In what could have been the final inning of his life, Midway Baseball Association coach Julian Ortiz (left) needed a pinch hitter to spark a rally. A fellow MBA coach, Lisa Segura (right), did exactly that—donating her kidney and winning the game for Ortiz and his family. --Supplied photo
Baseball coach safe at home with new kidney
By Kelly White
When baseball coach Julian Ortiz learned he would need a kidney transplant, he and his wife, Claribel, were quick to act.
For three years, the couple and their four children literally searched the world for a suitable donor; but little did they know the answer was right at home.
Ortiz, 41, a coach with the Midway Baseball Association in West Lawn, was diagnosed with glomerulonephritis 20 years ago. It is an autoimmune disease that slowly damages the tiny filters inside of the kidneys.
In 2018, Ortiz was told he needed a transplant.
Trouble was, the wait for a new kidney was about eight years, he learned.
The clock was ticking. As the disease progressed, Ortiz found his legs had swollen so terribly, he could barely get out of bed.
So his family put on their rally caps and got busy. Claribel hung flyers up around the city that stated the obvious from her children’s point of view: My Daddy Needs a Kidney.
“We had decals on our cars and family T-shirts stating the same message,” Claribel said. “I also became very active on social media. There are thousands of people out there looking for a kidney. The power was in the search and my ‘mom drive’ kicked in to do everything I could to find this kidney.”
One of those flyers was spotted by Lisa Segura, who also coached at Midway Baseball but had never met Ortiz.
“I saw the flyer by the concession stand [at Madigan Park, 4701 W. Marquette Road, where the MBA is based], took a picture of it and I just applied,” Segura said.
For her, making the decision was just that easy.
“I read that he was a dad and that he coached just like I do,” Segura said. “He’s a parent of four children. I couldn’t imagine if that was me. I knew right away that I wanted to help.”
As fate would have it, she was a perfect match.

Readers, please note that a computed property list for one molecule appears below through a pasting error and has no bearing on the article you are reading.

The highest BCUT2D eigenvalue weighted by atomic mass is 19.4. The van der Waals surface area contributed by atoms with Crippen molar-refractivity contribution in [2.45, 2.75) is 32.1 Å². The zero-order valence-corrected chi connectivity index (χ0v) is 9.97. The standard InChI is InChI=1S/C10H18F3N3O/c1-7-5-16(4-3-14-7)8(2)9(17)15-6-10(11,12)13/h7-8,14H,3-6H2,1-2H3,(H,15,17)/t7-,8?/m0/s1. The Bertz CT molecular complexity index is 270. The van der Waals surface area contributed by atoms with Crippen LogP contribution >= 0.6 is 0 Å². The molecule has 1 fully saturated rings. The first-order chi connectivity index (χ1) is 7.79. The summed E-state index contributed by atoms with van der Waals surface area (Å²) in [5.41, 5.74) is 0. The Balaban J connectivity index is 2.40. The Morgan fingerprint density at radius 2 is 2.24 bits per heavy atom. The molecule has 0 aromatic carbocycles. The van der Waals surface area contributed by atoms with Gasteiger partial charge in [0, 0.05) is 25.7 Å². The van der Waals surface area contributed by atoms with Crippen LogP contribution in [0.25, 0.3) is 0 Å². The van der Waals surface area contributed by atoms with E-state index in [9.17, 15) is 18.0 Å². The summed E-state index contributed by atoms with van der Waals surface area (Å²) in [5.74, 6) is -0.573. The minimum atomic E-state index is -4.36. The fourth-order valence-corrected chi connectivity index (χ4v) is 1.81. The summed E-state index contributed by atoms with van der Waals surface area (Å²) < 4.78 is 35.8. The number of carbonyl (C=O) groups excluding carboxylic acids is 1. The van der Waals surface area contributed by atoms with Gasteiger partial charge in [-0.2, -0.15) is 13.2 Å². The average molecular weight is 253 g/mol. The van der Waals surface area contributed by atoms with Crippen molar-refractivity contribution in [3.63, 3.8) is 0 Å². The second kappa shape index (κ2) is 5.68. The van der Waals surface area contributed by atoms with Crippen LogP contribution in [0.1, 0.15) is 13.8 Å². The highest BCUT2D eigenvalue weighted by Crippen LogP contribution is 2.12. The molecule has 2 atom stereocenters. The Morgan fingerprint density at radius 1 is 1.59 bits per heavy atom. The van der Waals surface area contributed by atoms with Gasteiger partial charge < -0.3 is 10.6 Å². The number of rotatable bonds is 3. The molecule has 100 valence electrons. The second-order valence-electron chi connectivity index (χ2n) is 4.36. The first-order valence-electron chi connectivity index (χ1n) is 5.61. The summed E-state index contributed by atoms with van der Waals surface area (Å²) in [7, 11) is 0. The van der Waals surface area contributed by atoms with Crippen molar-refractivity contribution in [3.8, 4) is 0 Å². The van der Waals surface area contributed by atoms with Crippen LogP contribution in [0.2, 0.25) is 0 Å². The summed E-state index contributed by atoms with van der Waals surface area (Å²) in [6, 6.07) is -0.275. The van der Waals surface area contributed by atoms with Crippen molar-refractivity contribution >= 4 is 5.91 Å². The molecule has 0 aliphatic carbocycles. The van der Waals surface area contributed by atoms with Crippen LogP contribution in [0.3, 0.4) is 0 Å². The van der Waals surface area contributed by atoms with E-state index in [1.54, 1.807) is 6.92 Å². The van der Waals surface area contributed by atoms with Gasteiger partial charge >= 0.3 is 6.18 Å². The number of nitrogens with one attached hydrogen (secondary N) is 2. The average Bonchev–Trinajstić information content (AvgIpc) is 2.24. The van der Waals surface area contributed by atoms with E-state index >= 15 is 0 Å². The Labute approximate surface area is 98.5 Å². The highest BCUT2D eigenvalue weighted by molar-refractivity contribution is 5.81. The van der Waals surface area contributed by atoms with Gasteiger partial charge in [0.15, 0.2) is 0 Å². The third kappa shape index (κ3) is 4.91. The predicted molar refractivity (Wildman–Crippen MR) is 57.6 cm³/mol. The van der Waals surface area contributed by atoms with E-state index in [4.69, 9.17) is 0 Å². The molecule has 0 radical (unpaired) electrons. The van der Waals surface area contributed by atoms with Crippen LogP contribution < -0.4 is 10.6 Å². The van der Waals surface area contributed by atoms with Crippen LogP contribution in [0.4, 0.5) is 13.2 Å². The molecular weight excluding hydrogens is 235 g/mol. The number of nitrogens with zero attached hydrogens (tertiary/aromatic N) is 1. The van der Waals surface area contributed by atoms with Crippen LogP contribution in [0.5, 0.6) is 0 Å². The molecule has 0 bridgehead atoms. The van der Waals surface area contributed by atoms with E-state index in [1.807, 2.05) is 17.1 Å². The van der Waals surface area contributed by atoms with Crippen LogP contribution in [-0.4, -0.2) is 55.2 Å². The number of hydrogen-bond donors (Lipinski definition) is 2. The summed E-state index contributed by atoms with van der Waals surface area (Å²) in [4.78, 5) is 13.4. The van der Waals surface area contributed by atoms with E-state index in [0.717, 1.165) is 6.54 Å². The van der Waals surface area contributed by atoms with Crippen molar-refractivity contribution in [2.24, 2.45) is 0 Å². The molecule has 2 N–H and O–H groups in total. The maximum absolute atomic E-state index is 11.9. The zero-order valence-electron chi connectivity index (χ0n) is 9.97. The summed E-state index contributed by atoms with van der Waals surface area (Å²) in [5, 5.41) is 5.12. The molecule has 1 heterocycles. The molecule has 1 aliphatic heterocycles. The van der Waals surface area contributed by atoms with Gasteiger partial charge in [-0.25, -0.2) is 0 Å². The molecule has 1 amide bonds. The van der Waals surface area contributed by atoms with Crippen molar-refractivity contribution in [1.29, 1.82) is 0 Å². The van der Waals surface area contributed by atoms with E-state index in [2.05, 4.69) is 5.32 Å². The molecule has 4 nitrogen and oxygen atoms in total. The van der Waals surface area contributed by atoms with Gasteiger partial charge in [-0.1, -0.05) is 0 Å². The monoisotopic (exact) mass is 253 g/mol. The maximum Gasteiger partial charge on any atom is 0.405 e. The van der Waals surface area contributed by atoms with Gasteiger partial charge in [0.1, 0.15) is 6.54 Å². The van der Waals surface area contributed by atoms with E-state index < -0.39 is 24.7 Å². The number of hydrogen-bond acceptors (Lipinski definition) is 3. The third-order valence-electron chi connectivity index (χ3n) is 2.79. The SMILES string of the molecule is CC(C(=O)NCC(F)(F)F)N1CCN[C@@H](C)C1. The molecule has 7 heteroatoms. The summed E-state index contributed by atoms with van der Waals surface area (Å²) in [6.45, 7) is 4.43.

Claribel and the Ortiz family were overcome with gratitude for Segura.
“Life is busy, and to commit to something like this takes a lot of back and forth…and with the pandemic and it being an elective surgery, it was a lot,” Claribel said. “Despite everything going on in the world, Lisa took the time to go to these appointments, and she really did it all for us. “
The transplant took place on Sept. 9 at the UIC Hospital. Both Segura and the Ortiz family praised the medical team and communication they received throughout the process.
Like a walk-off homerun, the transplant has been a game changer for Ortiz and his family.
“What Lisa has done means the world to us and it gave Julian another opportunity to have a better quality of life and to continue his role as a father,” Claribel said.
Julian said he is beyond grateful.
“Someone at the ballpark with four kids and a family of her own, with four kids, did this for me,” he said. “It’s humbling, and it gave me a new perspective on life.
“What Lisa did is heroic,” he continued. “We were touched by the fact that we both have four kids and she still wanted to do this; not only for me, but for my children. She gave them their dad back.”
Since the transplant, both Julian and Lisa said the Midway Baseball Association has provided plenty of support by providing meals and constantly checking in.
Segura, who is still healing from the surgery, said she is especially grateful for the Ortiz family.
“Julian and his wife have been phenomenal throughout this entire process, providing lots of help and support,” she said. “They are wonderful people.”
The similarities between Segura and the Oritz go beyond their kidneys.
Segura’s children ranging in ages 5 to 18, and the Ortiz children range in ages 6 to 16. Both of the families’ own dogs named Nova.
“We couldn’t even believe it,” Claribel said. “When we started comparing our similarities, we knew it was meant to be. We couldn’t stop crying on the phone with one another when we discovered she was a match.
“I still feel like we’re dreaming,” she concluded. “Lisa’s a part of our family now, and the one thing we hope most through our story is that we can give hope to others.”
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